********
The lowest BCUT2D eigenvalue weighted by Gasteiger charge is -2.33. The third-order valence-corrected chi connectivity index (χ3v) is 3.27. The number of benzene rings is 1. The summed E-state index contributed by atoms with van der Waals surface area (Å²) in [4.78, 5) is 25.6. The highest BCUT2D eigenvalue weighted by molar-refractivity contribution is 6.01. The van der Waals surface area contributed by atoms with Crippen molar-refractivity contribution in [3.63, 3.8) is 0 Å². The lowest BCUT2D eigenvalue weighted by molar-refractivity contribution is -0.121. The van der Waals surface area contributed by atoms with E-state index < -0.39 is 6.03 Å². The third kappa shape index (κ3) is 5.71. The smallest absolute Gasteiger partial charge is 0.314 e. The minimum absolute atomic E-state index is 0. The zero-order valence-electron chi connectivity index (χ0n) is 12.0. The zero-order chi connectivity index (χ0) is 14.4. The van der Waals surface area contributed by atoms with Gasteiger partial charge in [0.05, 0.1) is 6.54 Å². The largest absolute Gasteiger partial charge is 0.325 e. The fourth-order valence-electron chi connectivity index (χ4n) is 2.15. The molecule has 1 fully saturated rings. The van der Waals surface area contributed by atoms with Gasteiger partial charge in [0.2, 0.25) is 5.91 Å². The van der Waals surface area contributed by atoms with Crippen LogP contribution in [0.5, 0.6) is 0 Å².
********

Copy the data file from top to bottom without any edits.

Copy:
The lowest BCUT2D eigenvalue weighted by Gasteiger charge is -2.33. The third-order valence-corrected chi connectivity index (χ3v) is 3.27. The number of benzene rings is 1. The summed E-state index contributed by atoms with van der Waals surface area (Å²) in [4.78, 5) is 25.6. The highest BCUT2D eigenvalue weighted by molar-refractivity contribution is 6.01. The van der Waals surface area contributed by atoms with Crippen molar-refractivity contribution in [3.63, 3.8) is 0 Å². The lowest BCUT2D eigenvalue weighted by molar-refractivity contribution is -0.121. The van der Waals surface area contributed by atoms with E-state index < -0.39 is 6.03 Å². The third kappa shape index (κ3) is 5.71. The smallest absolute Gasteiger partial charge is 0.314 e. The minimum absolute atomic E-state index is 0. The zero-order valence-electron chi connectivity index (χ0n) is 12.0. The zero-order chi connectivity index (χ0) is 14.4. The van der Waals surface area contributed by atoms with Gasteiger partial charge in [0.05, 0.1) is 6.54 Å². The largest absolute Gasteiger partial charge is 0.325 e. The fourth-order valence-electron chi connectivity index (χ4n) is 2.15. The molecule has 1 fully saturated rings. The van der Waals surface area contributed by atoms with Gasteiger partial charge in [0.2, 0.25) is 5.91 Å². The van der Waals surface area contributed by atoms with Crippen LogP contribution in [0.5, 0.6) is 0 Å².